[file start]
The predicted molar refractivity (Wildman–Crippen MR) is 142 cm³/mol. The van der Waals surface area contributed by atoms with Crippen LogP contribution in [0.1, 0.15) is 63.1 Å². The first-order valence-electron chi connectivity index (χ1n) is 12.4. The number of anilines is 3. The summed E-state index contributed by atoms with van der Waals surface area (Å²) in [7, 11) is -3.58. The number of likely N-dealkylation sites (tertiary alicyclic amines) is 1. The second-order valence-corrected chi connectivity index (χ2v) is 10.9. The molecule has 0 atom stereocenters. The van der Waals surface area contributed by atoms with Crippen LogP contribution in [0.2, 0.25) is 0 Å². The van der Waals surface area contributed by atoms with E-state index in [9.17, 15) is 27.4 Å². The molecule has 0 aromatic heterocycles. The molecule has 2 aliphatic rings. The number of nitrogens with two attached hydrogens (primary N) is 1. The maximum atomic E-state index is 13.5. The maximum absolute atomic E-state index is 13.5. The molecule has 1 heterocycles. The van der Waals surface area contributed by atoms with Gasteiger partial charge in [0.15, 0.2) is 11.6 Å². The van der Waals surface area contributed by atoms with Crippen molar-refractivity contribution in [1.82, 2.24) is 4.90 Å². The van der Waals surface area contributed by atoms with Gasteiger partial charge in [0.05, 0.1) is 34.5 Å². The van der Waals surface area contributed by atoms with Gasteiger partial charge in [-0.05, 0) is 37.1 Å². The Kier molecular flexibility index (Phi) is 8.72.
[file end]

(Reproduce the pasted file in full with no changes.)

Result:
The predicted molar refractivity (Wildman–Crippen MR) is 142 cm³/mol. The van der Waals surface area contributed by atoms with Crippen LogP contribution in [0.1, 0.15) is 63.1 Å². The first-order valence-electron chi connectivity index (χ1n) is 12.4. The number of anilines is 3. The summed E-state index contributed by atoms with van der Waals surface area (Å²) in [7, 11) is -3.58. The number of likely N-dealkylation sites (tertiary alicyclic amines) is 1. The second-order valence-corrected chi connectivity index (χ2v) is 10.9. The molecule has 0 atom stereocenters. The van der Waals surface area contributed by atoms with Crippen LogP contribution in [0.2, 0.25) is 0 Å². The van der Waals surface area contributed by atoms with E-state index in [9.17, 15) is 27.4 Å². The molecule has 0 aromatic heterocycles. The molecule has 2 aliphatic rings. The number of nitrogens with two attached hydrogens (primary N) is 1. The maximum atomic E-state index is 13.5. The maximum absolute atomic E-state index is 13.5. The molecule has 1 heterocycles. The van der Waals surface area contributed by atoms with Gasteiger partial charge in [0.15, 0.2) is 11.6 Å². The van der Waals surface area contributed by atoms with Crippen molar-refractivity contribution in [1.82, 2.24) is 4.90 Å². The van der Waals surface area contributed by atoms with Gasteiger partial charge in [0.05, 0.1) is 34.5 Å². The van der Waals surface area contributed by atoms with Gasteiger partial charge in [-0.05, 0) is 37.1 Å². The Kier molecular flexibility index (Phi) is 8.72.